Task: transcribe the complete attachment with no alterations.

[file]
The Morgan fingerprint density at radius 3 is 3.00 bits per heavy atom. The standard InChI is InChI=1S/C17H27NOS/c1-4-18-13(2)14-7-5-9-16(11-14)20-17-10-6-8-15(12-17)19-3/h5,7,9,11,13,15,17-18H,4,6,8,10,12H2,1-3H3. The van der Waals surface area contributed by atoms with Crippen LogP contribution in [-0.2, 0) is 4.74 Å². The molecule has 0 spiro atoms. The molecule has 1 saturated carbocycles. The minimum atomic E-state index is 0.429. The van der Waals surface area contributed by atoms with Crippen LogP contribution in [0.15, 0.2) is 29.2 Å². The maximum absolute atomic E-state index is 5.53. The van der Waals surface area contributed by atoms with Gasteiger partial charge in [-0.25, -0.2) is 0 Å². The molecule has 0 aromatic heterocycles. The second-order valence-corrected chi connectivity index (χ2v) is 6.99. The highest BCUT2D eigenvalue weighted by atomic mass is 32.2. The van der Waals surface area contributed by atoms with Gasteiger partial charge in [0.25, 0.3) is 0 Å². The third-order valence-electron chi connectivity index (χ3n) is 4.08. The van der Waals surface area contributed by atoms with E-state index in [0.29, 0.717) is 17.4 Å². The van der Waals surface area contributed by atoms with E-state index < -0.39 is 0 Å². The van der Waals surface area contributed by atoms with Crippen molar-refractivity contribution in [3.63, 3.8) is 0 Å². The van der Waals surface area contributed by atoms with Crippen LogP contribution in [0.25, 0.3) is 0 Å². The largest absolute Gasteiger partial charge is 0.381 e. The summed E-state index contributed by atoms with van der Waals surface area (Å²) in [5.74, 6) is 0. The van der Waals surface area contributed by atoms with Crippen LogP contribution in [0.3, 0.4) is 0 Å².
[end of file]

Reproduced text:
The Morgan fingerprint density at radius 3 is 3.00 bits per heavy atom. The standard InChI is InChI=1S/C17H27NOS/c1-4-18-13(2)14-7-5-9-16(11-14)20-17-10-6-8-15(12-17)19-3/h5,7,9,11,13,15,17-18H,4,6,8,10,12H2,1-3H3. The van der Waals surface area contributed by atoms with Crippen LogP contribution in [-0.2, 0) is 4.74 Å². The molecule has 0 spiro atoms. The molecule has 1 saturated carbocycles. The minimum atomic E-state index is 0.429. The van der Waals surface area contributed by atoms with Crippen LogP contribution in [0.15, 0.2) is 29.2 Å². The maximum absolute atomic E-state index is 5.53. The van der Waals surface area contributed by atoms with Gasteiger partial charge in [-0.25, -0.2) is 0 Å². The molecule has 0 aromatic heterocycles. The second-order valence-corrected chi connectivity index (χ2v) is 6.99. The highest BCUT2D eigenvalue weighted by atomic mass is 32.2. The van der Waals surface area contributed by atoms with Gasteiger partial charge in [0.25, 0.3) is 0 Å². The third-order valence-electron chi connectivity index (χ3n) is 4.08. The van der Waals surface area contributed by atoms with E-state index in [0.29, 0.717) is 17.4 Å². The van der Waals surface area contributed by atoms with E-state index < -0.39 is 0 Å². The van der Waals surface area contributed by atoms with Crippen molar-refractivity contribution in [3.63, 3.8) is 0 Å². The van der Waals surface area contributed by atoms with Crippen LogP contribution in [0.25, 0.3) is 0 Å². The largest absolute Gasteiger partial charge is 0.381 e. The summed E-state index contributed by atoms with van der Waals surface area (Å²) in [5.74, 6) is 0. The van der Waals surface area contributed by atoms with Crippen LogP contribution in [0.3, 0.4) is 0 Å².